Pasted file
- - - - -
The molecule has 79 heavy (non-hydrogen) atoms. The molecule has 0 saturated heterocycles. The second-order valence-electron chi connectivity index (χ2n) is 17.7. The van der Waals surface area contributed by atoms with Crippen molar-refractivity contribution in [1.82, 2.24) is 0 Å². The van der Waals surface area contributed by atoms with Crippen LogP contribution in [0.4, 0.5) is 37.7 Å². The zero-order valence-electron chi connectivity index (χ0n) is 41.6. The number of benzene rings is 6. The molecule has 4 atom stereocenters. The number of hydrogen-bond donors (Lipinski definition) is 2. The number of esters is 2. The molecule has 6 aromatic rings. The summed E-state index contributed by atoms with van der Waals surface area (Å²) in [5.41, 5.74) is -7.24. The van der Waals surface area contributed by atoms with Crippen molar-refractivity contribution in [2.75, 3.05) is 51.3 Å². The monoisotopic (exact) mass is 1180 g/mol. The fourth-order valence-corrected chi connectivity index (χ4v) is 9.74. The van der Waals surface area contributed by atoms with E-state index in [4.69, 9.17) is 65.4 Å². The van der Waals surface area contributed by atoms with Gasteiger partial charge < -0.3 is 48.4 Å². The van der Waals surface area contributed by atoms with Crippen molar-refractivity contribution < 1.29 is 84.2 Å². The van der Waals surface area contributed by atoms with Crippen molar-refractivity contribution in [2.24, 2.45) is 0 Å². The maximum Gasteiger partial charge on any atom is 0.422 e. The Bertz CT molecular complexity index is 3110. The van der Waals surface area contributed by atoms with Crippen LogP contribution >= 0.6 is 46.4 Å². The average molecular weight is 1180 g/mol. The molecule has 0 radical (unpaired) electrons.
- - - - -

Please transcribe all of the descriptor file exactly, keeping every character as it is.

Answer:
The molecule has 79 heavy (non-hydrogen) atoms. The molecule has 0 saturated heterocycles. The second-order valence-electron chi connectivity index (χ2n) is 17.7. The van der Waals surface area contributed by atoms with Crippen molar-refractivity contribution in [1.82, 2.24) is 0 Å². The van der Waals surface area contributed by atoms with Crippen LogP contribution in [0.4, 0.5) is 37.7 Å². The zero-order valence-electron chi connectivity index (χ0n) is 41.6. The number of benzene rings is 6. The molecule has 4 atom stereocenters. The number of hydrogen-bond donors (Lipinski definition) is 2. The number of esters is 2. The molecule has 6 aromatic rings. The summed E-state index contributed by atoms with van der Waals surface area (Å²) in [5.41, 5.74) is -7.24. The van der Waals surface area contributed by atoms with Crippen molar-refractivity contribution in [2.75, 3.05) is 51.3 Å². The monoisotopic (exact) mass is 1180 g/mol. The fourth-order valence-corrected chi connectivity index (χ4v) is 9.74. The van der Waals surface area contributed by atoms with E-state index in [4.69, 9.17) is 65.4 Å². The van der Waals surface area contributed by atoms with Gasteiger partial charge < -0.3 is 48.4 Å². The van der Waals surface area contributed by atoms with Crippen molar-refractivity contribution < 1.29 is 84.2 Å². The van der Waals surface area contributed by atoms with Crippen molar-refractivity contribution in [2.24, 2.45) is 0 Å². The maximum Gasteiger partial charge on any atom is 0.422 e. The Bertz CT molecular complexity index is 3110. The van der Waals surface area contributed by atoms with Crippen LogP contribution >= 0.6 is 46.4 Å². The average molecular weight is 1180 g/mol. The molecule has 0 radical (unpaired) electrons.